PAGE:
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I was pretty impressed what what I read about NVIDIA's Tegra K1 processor at CES 2014, but it looks like the new SoC will be kicking some serious benchmark ass when it hits.
Some leaked benchmarks involving Lenovo's ThinkVision 28, which is powered by the Tegra K1 SoC, have leaked. These leaked benchmarks are using Futuremark's 3DMark, where the Tegra K1 SoC just dominates the competition. Keep in mind that the ThinkVision 28 was actually clocked at just 2GHz, and not the 2.3GHz that NVIDIA claims the Tegra K1 can be operated at.
Other benchmarks suggest that NVIDIA's Tegra K1 processor can also beat an Intel Haswell-powered notebook with integrated graphics. This is a big deal, as a Haswell-powered notebook will chew up much more power than an SoC. It looks like NVIDIA is onto a big, mobile winner here, folks.
The last we heard on Intel's Broadwell CPUs is that they would feature 18 cores, but the release date on them was Q4 2014, now we're hearing dates of Q3 2014.
The new Broadwell CPUs will usher in a refined 14nm process, and three-gate transistors, the first CPUs to be made on the new tech. The new Broadwell architecture will be close to the company's on-the-market Haswell processors, but will see reduced power consumption, as well as increased performance. We should also see more advanced integrated graphics on Broadwell-based CPUs, too.
We should expect Intel's Broadwell CPUs to be released in Q3 2014, but the big problem here is that Intel will be competing with its Haswell-E CPU. Unleashing two new CPUs, that will overlap each other in some markets, might be hard for Intel. We should see some more concrete information, specs and prices toward Computex in June.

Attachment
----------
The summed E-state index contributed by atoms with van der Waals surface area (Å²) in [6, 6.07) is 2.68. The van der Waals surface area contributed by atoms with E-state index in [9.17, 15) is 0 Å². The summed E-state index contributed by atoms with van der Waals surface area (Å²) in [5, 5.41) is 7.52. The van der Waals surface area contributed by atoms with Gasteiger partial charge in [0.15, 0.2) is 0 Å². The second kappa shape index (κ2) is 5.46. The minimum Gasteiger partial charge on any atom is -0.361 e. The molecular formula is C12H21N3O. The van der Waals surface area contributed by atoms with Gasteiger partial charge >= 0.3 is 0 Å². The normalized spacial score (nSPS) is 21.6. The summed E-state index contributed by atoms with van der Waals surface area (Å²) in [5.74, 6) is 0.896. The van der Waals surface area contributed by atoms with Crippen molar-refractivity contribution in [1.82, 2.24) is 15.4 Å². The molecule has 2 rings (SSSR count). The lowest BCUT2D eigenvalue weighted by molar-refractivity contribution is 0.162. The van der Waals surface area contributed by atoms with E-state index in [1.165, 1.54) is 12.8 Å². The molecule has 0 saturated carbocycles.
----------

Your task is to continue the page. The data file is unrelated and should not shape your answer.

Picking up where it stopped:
CES 2014 - We've already seen the Consumer Electronics Show 2014 start off, unofficially, with a bunch of 4K goodies being announced, with Qualcomm not being left out on its own - with the company announcing its new SoC, the Snapdragon 802.
Qualcomm's Snapdragon 802 SoC is destined for TVs, where it is a TV-specific quad-core SoC that borrows features from the Snapdragon 800 SoC, and the "Ultra HD" 805 chip for mobile video. The Snapdragon 802 is all about powering 4K content in your living room, with the processor capable of multi-tasking, where it can easily handle browsing the Internet, or switching things up and streaming a movie or playing four HD video streams on your TV.
The Snapdragon 802 also has HQV, or Hollywood Quality Video, a video-processing engine which upconverts 1080p content to a level "approaching Ultra HD." The actual specs of the Qualcomm Snapdragon 802 are: a quad-core 1.8GHz Krait CPU, Adreno 330 GPU, two-stream dual-band 802.11ac, AllJoyn integration and Snapdragon Studio Access content protection.
Qualcomm will begin pushing these new Snapdragon 802 SoCs to OEMs in the near future, where consumers will begin to see the SoCs powering their future TVs and set-top boxes. This is expected in late 2014.
CES 2014 - NVIDIA unveiled its impressive Tegra K1 processor yesterday, but in the weeks leading up to the event held in Las Vegas for CES 2014, the GPU maker plowed through a farm to drum up marketing for its new mobile processor which features 192 GPU cores.
The crop circle NVIDIA used has some keen-eyed readers notice the numbers 1, 9 and 2 in the crop circle - teasing '192' - the amount of GPU cores on its just-announced Tegra K1 processor. It seems like a long shot, but if this is as far as NVIDIA wants to go with marketing its Tegra K1 processor. -
CES 2014 - NVIDIA has just outed its new Tegra K1 mobile processor, which is based off of the company's Kepler architecture, which we find in desktop and notebook parts.
The NVIDIA Tegra K1 processor is a DirectX 11-capable part, with the heart of it an ARM-based quad-core processor, and a 192-core GPU that has support for Unreal Engine 4 and OpenGL 4.4. There will be two different versions on offer, a 32-bit part clocked at 2.3GHz, and a 64-bit part with a Denver CPU clocked at 2.5GHz, but just a dual-core chip.